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Of bath tubs in the snow, long nights of scotch, and the wonders of taking a breath: My week in VT

Jan. 10th, 2013 | 10:31 pm
mood: contemplativecontemplative
music: Azure Ray, "Sleep"

Every year the family takes a vacation up to central VT right after the new year. It is strange and contra-intuitive tradition but one of the best we have. While I love the holiday season, and Christmas is my favorite season of the three high seasons, after all is said and done I need a break. I need to not be planning, baking, cooking, meeting, laughing, greeting, going, seeing, or doing. I just need to be.

So we drive past nowhere and take a left to a cabin at the edge of a pine forest. It's a cabin in all the right ways, not overwhelming but still spacious and with views out almost every window of the Green Mountains. I sat on the sofa for an hour today and watched the sun and clouds play shadow games over foot hills and mountain peaks.

It is restful to be away from the city. Even when I don't pay attention to it, I can still feel the buzz of the city vibrating under my skin, making my brain keep wanting to turn to keep up with the never-ending pace. But out here, in the middle of nowhere, it's just me and the wind whistling past, creaking the beams over my head in the middle of the night and making me cuddle even further down into the flannel sheets.

Part of me loves it out here. I sometimes wonder if I could make it full time outside of the city. There is something in the simplicity, not simplistic that has always drawn me to the outside edges. I know that the hamster wheel does not lead forward and that the most important things in life are not measured by meaningless titles.

One of my favorite things to do here is take a bath. No quick 10 minute city shower here. I turn the hot water way up and sink down into the tub, till my face is parallel with the water, just my eyes and nose above the surface. And I just breathe. Sometimes I stare out the skylight above me that is edged in snow and marvel at how any sky could be that bright blue. I stay submerged for an hour at least, until my skin is so wrinkled that the towel bunches itself in my hands.

It's sometimes the hardest thing to do to be gentle with myself. I know everyone does the comparison game, but still it can be frustrating to feel like I am standing still while everyone else is running around the bend. Sitting here I look back at the past year and I don't see any major goals accomplished. But nothing major has fallen apart. The center has held, despite all the crazy that has slammed against it. I am doing the best I can with what I have been given. I will improve on what I can, but I must count the victories, each and every one, even if no one else sees them.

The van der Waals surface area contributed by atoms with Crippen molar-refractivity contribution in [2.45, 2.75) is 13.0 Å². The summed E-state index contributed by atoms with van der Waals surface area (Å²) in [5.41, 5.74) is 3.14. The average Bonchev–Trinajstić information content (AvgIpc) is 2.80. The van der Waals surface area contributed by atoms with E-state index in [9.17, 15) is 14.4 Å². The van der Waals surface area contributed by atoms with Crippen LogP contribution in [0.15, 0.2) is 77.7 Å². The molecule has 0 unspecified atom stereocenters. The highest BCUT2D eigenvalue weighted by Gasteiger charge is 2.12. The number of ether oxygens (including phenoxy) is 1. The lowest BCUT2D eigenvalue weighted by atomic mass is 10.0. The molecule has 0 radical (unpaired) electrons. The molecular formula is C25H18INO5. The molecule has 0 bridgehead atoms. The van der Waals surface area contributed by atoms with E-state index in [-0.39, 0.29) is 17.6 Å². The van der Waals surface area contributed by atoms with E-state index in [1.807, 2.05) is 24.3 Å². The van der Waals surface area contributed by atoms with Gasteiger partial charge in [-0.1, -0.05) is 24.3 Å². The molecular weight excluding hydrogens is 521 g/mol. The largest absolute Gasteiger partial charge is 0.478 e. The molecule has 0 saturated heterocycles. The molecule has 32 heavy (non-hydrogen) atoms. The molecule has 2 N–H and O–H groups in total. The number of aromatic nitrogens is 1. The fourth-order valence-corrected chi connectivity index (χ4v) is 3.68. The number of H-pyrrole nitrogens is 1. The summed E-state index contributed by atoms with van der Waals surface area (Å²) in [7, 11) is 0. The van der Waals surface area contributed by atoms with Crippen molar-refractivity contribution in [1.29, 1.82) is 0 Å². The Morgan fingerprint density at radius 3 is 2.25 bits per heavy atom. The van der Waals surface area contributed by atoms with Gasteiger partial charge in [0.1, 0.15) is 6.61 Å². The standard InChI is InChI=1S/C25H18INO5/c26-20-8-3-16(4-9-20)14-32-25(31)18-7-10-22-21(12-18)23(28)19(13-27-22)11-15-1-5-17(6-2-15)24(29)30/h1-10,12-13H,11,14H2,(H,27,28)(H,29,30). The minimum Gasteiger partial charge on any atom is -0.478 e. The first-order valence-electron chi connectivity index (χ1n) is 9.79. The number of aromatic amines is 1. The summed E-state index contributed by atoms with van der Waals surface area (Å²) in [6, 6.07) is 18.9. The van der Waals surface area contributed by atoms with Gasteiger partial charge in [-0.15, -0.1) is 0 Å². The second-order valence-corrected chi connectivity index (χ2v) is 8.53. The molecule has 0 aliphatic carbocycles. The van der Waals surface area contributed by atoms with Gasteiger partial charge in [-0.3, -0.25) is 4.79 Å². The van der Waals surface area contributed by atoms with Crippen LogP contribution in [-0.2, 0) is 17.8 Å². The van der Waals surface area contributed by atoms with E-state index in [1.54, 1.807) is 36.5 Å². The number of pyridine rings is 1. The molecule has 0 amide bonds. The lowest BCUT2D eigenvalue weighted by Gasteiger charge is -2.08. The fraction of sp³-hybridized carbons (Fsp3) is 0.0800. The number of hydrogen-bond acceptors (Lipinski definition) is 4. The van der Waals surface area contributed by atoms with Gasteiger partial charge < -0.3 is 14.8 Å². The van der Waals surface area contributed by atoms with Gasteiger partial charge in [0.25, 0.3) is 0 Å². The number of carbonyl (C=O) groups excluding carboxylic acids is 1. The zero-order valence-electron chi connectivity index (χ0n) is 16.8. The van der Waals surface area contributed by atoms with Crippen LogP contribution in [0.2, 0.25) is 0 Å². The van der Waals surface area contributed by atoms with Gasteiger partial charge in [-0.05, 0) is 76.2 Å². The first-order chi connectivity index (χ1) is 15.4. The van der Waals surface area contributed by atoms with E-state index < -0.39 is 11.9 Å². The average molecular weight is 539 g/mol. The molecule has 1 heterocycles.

My brother commented that I seemed to be handling the stress better. And in a weird way I think it is because of this. I have let go of trying to make sense to the outside world. I have let go of the expectations of what my life is supposed to be and I am trying to live the life I have. I sometimes wonder what it's going to feel like when things do calm down, when I don't have to have at least three back up plans every week for all the things that could go wrong. Will I even know what to do with all that extra brain space;)

Right now, I am taking a break from packing up. It's strange to see all our little bags littering the counters in preparation for our early morning departure. Tomorrow I return back to my life with its deadlines and expectations and people who need things from me and people who are supposed to have things ready for me.

I wish I could I blog and respond to y'all more, and maybe I will this year. I miss the conversations. Know that I pretty much read everything that you post. And I hopeful that in a month or two I will have some very positive news to share with you.

And even if those don't come through, it's going to be okay. Out here in VT, I can see that. Life is good if I just stop and look at it every once in a while. I wish you a year full of peace, joy, and love.

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The Last Thing He Wanted